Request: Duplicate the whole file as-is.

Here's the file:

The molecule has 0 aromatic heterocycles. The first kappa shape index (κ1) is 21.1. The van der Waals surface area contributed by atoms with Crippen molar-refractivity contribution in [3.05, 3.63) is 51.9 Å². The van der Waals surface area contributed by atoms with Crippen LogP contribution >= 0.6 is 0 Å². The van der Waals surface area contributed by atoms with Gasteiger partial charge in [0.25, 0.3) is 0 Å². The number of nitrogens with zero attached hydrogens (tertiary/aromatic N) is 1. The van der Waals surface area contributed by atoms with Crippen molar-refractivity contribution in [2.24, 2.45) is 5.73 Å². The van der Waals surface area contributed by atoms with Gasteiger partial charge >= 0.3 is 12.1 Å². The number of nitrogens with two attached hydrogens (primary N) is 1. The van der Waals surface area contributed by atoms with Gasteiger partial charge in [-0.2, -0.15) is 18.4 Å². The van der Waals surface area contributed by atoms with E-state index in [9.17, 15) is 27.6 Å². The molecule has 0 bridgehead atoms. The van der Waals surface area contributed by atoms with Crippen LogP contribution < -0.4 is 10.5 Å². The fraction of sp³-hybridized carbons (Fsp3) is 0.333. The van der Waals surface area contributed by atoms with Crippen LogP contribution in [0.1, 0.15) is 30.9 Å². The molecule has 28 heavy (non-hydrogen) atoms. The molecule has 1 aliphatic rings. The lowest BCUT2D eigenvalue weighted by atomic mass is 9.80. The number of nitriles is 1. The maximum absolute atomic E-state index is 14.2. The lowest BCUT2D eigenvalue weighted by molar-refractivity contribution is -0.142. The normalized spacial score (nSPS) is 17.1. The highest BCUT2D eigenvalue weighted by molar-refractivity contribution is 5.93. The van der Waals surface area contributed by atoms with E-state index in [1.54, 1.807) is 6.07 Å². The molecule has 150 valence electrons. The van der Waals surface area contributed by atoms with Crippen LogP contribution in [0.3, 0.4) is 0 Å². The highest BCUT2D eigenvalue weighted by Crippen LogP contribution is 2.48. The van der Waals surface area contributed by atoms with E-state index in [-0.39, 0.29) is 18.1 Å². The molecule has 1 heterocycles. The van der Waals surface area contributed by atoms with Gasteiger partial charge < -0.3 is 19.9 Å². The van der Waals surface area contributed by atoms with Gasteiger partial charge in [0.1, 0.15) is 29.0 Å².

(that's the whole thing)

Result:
The molecule has 0 aromatic heterocycles. The first kappa shape index (κ1) is 21.1. The van der Waals surface area contributed by atoms with Crippen molar-refractivity contribution in [3.05, 3.63) is 51.9 Å². The van der Waals surface area contributed by atoms with Crippen LogP contribution >= 0.6 is 0 Å². The van der Waals surface area contributed by atoms with Gasteiger partial charge in [0.25, 0.3) is 0 Å². The number of nitrogens with zero attached hydrogens (tertiary/aromatic N) is 1. The van der Waals surface area contributed by atoms with Crippen molar-refractivity contribution in [2.24, 2.45) is 5.73 Å². The van der Waals surface area contributed by atoms with Gasteiger partial charge >= 0.3 is 12.1 Å². The number of nitrogens with two attached hydrogens (primary N) is 1. The van der Waals surface area contributed by atoms with Gasteiger partial charge in [-0.2, -0.15) is 18.4 Å². The van der Waals surface area contributed by atoms with E-state index in [9.17, 15) is 27.6 Å². The molecule has 0 bridgehead atoms. The van der Waals surface area contributed by atoms with Crippen LogP contribution < -0.4 is 10.5 Å². The fraction of sp³-hybridized carbons (Fsp3) is 0.333. The van der Waals surface area contributed by atoms with Crippen LogP contribution in [0.1, 0.15) is 30.9 Å². The molecule has 28 heavy (non-hydrogen) atoms. The molecule has 1 aliphatic rings. The lowest BCUT2D eigenvalue weighted by atomic mass is 9.80. The number of nitriles is 1. The maximum absolute atomic E-state index is 14.2. The lowest BCUT2D eigenvalue weighted by molar-refractivity contribution is -0.142. The normalized spacial score (nSPS) is 17.1. The highest BCUT2D eigenvalue weighted by molar-refractivity contribution is 5.93. The van der Waals surface area contributed by atoms with E-state index in [1.54, 1.807) is 6.07 Å². The molecule has 150 valence electrons. The van der Waals surface area contributed by atoms with Crippen LogP contribution in [0.3, 0.4) is 0 Å². The highest BCUT2D eigenvalue weighted by Crippen LogP contribution is 2.48. The van der Waals surface area contributed by atoms with E-state index in [-0.39, 0.29) is 18.1 Å². The molecule has 1 heterocycles. The van der Waals surface area contributed by atoms with Gasteiger partial charge < -0.3 is 19.9 Å². The van der Waals surface area contributed by atoms with Gasteiger partial charge in [0.1, 0.15) is 29.0 Å².